Last week I spent two days with a man, let’s call him Esteban. He was crew lead for a removal company. I was on hand for any last-minute queries about my friend’s goods and chattels, she having already departed the US.
We walked around the house, me pointing out the red dots on items not to be packed. Later, as standing before a pile of buff-coloured paper he wrapped plates, bowls, cups and saucers, we started chatting. He worked carefully and diligently as I sat, idle, at a table and chairs liberally splattered with red dots.
Esteban was from, er let’s pick Honduras, and had arrived in the US when he was seventeen. I did not ask how he arrived, though from his skimming of the details I gathered it was an illegal entry. I assume, if it was, he was one of the lucky ones not fleeced by immoral and greedy coyotes. That band of men, and some women, who take what little funds desperate people have when they attempt to cross into America illegally; rather like we are seeing with the refugees trying to reach Europe across the seas from the Middle East. Vile people with no compassion for the struggles of men, women and children desperate for a life free of violence, religious persecution and poverty.
In Honduras, Esteban, a tall sturdy young man, had been targeted as a potential gang member, and did not want any truck with that kind of life. On arrival he attended high school, his final year and never an easy time for a teenager to move schools, let alone countries, and not speaking a word of English. Not surprisingly he quit. Again his story became sketchy, and I did not pry. Instead I asked how he had learnt English, his facility with my mother tongue being good when speaking in simple terms. Television, he said, and talking to people like you. “Some ladies, dey don’ like talk me. Wan’ me work only. Oders, dey help me.”
I learnt he had a wife and two children, an eight and a six-year old. Boys. Both born in the US and therefore American citizens. I asked how old he was. Twenty-eight, I was told, as laughingly he added, “We Latinos, we hab babies early. Den we try make money. Differen’ to American. You British, yes? Same you?”
“I guess so. Mostly anyway,” I clarified. Esteban went on to tell me how he wanted his children to go to college, to speak not only Spanish and English, but also to learn another language.
“Chinese? Mebbe Arab?” he said. “Dey get education an’ language, dey get good job, no?”
“They certainly would,” I agreed.
“What about you?” I asked. “Would you go to college?”
“One day mebbe, my childrens mus’ finish first.”
I don’t know Esteban’s current immigration status, but here is a man with a limited education, doing his absolute utmost to provide a life of opportunity to his children. He has worked his socks off to get to lead a crew of removal men. He pays taxes. He contributes to society, as he hopes his two boys will when they reach maturity.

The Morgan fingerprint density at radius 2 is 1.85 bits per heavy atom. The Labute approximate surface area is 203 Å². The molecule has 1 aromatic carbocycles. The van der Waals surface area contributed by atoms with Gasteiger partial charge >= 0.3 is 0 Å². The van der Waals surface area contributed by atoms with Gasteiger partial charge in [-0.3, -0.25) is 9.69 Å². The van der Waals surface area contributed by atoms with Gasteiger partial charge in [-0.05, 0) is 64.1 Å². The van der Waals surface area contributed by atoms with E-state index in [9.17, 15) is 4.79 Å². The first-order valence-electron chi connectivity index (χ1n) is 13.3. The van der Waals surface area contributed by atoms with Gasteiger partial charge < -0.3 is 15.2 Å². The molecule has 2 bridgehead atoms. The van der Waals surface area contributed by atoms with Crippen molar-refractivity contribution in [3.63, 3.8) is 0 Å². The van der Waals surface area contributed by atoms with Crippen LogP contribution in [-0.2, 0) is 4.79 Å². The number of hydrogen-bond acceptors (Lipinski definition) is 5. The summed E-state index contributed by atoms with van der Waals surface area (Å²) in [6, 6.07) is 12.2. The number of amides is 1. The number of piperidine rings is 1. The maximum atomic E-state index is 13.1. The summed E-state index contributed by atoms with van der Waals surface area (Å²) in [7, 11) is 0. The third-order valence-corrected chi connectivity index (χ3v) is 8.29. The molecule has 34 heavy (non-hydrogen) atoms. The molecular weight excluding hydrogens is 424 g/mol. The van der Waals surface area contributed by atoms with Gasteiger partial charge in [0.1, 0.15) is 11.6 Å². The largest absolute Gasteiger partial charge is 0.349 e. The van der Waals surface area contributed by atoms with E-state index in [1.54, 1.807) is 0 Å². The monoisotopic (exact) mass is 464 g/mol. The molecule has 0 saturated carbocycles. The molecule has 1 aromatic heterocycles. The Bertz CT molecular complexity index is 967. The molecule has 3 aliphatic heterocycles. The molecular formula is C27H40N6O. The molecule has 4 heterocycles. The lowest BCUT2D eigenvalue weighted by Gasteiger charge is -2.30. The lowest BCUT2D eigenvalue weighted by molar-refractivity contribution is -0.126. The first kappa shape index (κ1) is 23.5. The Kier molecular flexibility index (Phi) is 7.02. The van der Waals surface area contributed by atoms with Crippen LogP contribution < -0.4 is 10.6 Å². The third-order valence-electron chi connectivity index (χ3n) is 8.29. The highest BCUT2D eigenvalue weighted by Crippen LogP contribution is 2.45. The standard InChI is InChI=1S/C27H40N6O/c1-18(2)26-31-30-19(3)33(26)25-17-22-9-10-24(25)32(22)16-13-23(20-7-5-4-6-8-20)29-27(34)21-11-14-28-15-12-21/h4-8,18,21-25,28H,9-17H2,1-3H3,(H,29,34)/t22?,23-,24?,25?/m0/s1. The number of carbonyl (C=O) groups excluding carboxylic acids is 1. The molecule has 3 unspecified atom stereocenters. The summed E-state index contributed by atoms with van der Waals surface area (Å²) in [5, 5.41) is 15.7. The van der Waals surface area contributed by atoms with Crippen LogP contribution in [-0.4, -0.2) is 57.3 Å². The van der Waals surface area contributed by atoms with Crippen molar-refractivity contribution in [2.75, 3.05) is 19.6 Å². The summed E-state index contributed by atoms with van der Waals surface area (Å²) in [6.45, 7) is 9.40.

It is Esteban’s story, and many many others, which makes me livid the new Texas Lt. Governor Dan Patrick is following through on a campaign promise to repeal a measure, signed into law by then Governor Rick Perry (also a Republican), allowing students who aren’t legal residents to attend public colleges and pay in-state tuition. A good law, and which has been emulated by 18 other states. It’s still not cheap, but $9,000 a year is significantly more manageable than $26,000.
The rabid Republican right in Texas are intent on repealing this law. Lomi Kriel in the Houston Chronicle reports, “The state’s most powerful business lobby, the Texas Association of Business, also supports keeping it, even though that position pits it against many Republicans.”
I believe every child has a right to healthcare and education, and thankfully there is no talk of attempting to challenge the Supreme Court’s 1982 ruling guaranteeing, despite immigration status, a child’s right to a public education.
I am not an advocate of a university education for all, believing vocational training and apprenticeships to be just as important. However encouraging affordable tertiary education for those who truly want it, is surely an incentive for young men and women who have finished three years of in-state high school, whatever their immigration status.
There will always be illegals, people desperate enough to take the incredible risks of entering a country without papers; the majority though being prepared to work for a safer and better life. Surely it is better to educate them, encourage them to contribute to the community in which they have chosen to live rather than to leave them on the edges of society, possibly throwing them at the mercy of the home-grown gangs roaming the underbelly of American life.
Esteban might not fit the exact criteria for in-state college education, but there are many young people with similar stories who do.
I am not advocating open borders, just open minds for those who do make it across the Rio Grande, or the Mediterranean.